How Social Media Has Played a Role in Car Accidents

The emergence of the social media has proven to be beneficial to people in many ways. For one, it has connected people from the different parts of the globe allowing them to communicate in real time. Secondly, it has given businesses another venue to promote their products and services not only on a locally and nationally but even on a global level.

However, there are also downsides to the frequent use of these social networking sites in much the same way as using one’s smartphone particularly while driving. The worse are accidents users encounter while on the move including when driving a vehicle. These accidents range from the minor to the major and even life-threatening ones such as car crashes.

A survey done by AT&T has found that 7 out of 10 individuals use their smartphone while operating a vehicle. This act is considered distracted driving and it covers not only texting but also surfing the web, doing video chats and taking selfies. The study found that the social networking sites commonly used by people behind the wheels are Facebook, Twitter, Instagram and Snapchat.

Fatal Accident While on Facebook Live

One notable case of how social media claimed the life of its user was the fatal car crash in Pennsylvannia that involved an 18-year-old girl. The teenage driver was reportedly streaming live on Facebook while driving along a highway iin Pennsylvania when a tractor-trailer rear ended her car killing her and a passenger. The accident occurred midnight in early December 2016 and involved Brooke Miranda Hughes who was driving the car and her friend Chaniya Morrison-Toomey, 19 years old.

The teen driver was live-streaming her car ride which also captured the bright lights that flashed inside the car and sounds of screeching tires when the accident took place. The video recorded seven minutes of blackness after that and a man with a bearded face was heard speaking.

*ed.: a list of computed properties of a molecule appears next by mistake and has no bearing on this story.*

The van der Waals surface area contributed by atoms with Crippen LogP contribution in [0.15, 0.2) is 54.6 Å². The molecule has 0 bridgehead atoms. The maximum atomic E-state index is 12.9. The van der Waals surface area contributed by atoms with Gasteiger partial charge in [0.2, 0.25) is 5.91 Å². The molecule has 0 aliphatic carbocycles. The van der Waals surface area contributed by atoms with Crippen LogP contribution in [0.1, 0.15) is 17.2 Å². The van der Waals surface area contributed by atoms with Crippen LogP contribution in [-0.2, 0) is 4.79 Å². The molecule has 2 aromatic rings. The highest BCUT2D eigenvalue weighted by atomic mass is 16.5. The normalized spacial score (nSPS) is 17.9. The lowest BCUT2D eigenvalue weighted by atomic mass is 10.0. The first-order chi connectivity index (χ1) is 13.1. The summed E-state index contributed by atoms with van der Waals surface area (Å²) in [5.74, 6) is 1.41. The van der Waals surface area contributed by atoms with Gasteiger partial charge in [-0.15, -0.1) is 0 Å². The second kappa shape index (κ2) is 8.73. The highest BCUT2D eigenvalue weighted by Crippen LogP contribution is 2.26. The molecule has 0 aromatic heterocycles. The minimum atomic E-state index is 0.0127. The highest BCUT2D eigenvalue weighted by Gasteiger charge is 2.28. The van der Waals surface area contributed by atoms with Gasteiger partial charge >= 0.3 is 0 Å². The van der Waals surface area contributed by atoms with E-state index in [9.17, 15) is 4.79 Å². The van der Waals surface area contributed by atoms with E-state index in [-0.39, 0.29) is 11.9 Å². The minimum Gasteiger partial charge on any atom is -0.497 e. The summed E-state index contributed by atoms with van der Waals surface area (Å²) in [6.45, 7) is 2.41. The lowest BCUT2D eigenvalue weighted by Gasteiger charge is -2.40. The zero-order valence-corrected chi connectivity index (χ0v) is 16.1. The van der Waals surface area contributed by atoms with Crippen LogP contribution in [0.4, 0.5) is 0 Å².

The car was a total wreck and reports said the two teenagers died on the spot. On the other hand, the driver of the tractor-trailer Michael Jay Parks was not injured.

Study Findings

Meanwhile, an in-depth study done by the Transport Research Laboratory (TRL) in Wokingham, Berkshire suggested that thousands of drivers are now accessing social media on a daily basis in real life. The act includes using Facebook and updating one’s status on a smartphone.

According to lead researcher Dr. Nick Reed, people who use their smartphones on the move spend up to 60 percent of their time looking down on the gadget instead of focusing their sight on the road. He added this is enough to miss a vehicle braking or swerving in front of you as well as debris on the road and other hazards.

For this reason, the Institute of Advanced Motorists (IAM) which commissioned the study called on the government, phone manufacturers and social network providers to take more action to highlight the risks involved.

Lawyer Sherwin Arzani of the Citywide Law Group agrees to this saying distractions while driving remain to be a top cause of road accidents anywhere in the world. He adds that some people never learn their lesson and still continue to be careless while on the road.

In Qatar, a senior traffic official also confirmed that the use of mobile phones including taking selfies and social media while driving has caused 80 percent of major traffic accidents in the country. This is in addition to driving below the legal age or with no license, failure to use seat belts and careless pedestrians who don’t follow traffic rules.

Interestingly, there are new mobile apps that have been developed by local tech companies in Qatar. What these apps do is lock the mobile phone while the vehicle is moving. Missed calls and messages are logged by the app and then sends automatic replies to the caller or sender of the text message.


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